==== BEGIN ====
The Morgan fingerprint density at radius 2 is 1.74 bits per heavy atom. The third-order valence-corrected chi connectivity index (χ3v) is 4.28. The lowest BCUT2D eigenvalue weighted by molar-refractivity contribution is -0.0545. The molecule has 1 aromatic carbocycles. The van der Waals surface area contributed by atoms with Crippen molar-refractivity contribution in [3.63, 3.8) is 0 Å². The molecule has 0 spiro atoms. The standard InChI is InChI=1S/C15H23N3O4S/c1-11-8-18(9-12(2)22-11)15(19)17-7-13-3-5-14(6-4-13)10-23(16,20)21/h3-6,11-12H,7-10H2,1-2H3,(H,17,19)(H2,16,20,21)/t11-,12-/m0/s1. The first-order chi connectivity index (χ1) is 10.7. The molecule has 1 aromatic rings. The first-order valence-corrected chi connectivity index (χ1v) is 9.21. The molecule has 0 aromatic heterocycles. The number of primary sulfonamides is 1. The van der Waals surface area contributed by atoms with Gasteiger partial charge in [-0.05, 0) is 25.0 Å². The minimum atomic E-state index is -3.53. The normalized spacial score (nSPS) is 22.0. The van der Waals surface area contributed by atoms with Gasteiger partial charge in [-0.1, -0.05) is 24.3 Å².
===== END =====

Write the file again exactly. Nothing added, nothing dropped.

The Morgan fingerprint density at radius 2 is 1.74 bits per heavy atom. The third-order valence-corrected chi connectivity index (χ3v) is 4.28. The lowest BCUT2D eigenvalue weighted by molar-refractivity contribution is -0.0545. The molecule has 1 aromatic carbocycles. The van der Waals surface area contributed by atoms with Crippen molar-refractivity contribution in [3.63, 3.8) is 0 Å². The molecule has 0 spiro atoms. The standard InChI is InChI=1S/C15H23N3O4S/c1-11-8-18(9-12(2)22-11)15(19)17-7-13-3-5-14(6-4-13)10-23(16,20)21/h3-6,11-12H,7-10H2,1-2H3,(H,17,19)(H2,16,20,21)/t11-,12-/m0/s1. The first-order chi connectivity index (χ1) is 10.7. The molecule has 1 aromatic rings. The first-order valence-corrected chi connectivity index (χ1v) is 9.21. The molecule has 0 aromatic heterocycles. The number of primary sulfonamides is 1. The van der Waals surface area contributed by atoms with Gasteiger partial charge in [-0.05, 0) is 25.0 Å². The minimum atomic E-state index is -3.53. The normalized spacial score (nSPS) is 22.0. The van der Waals surface area contributed by atoms with Gasteiger partial charge in [-0.1, -0.05) is 24.3 Å².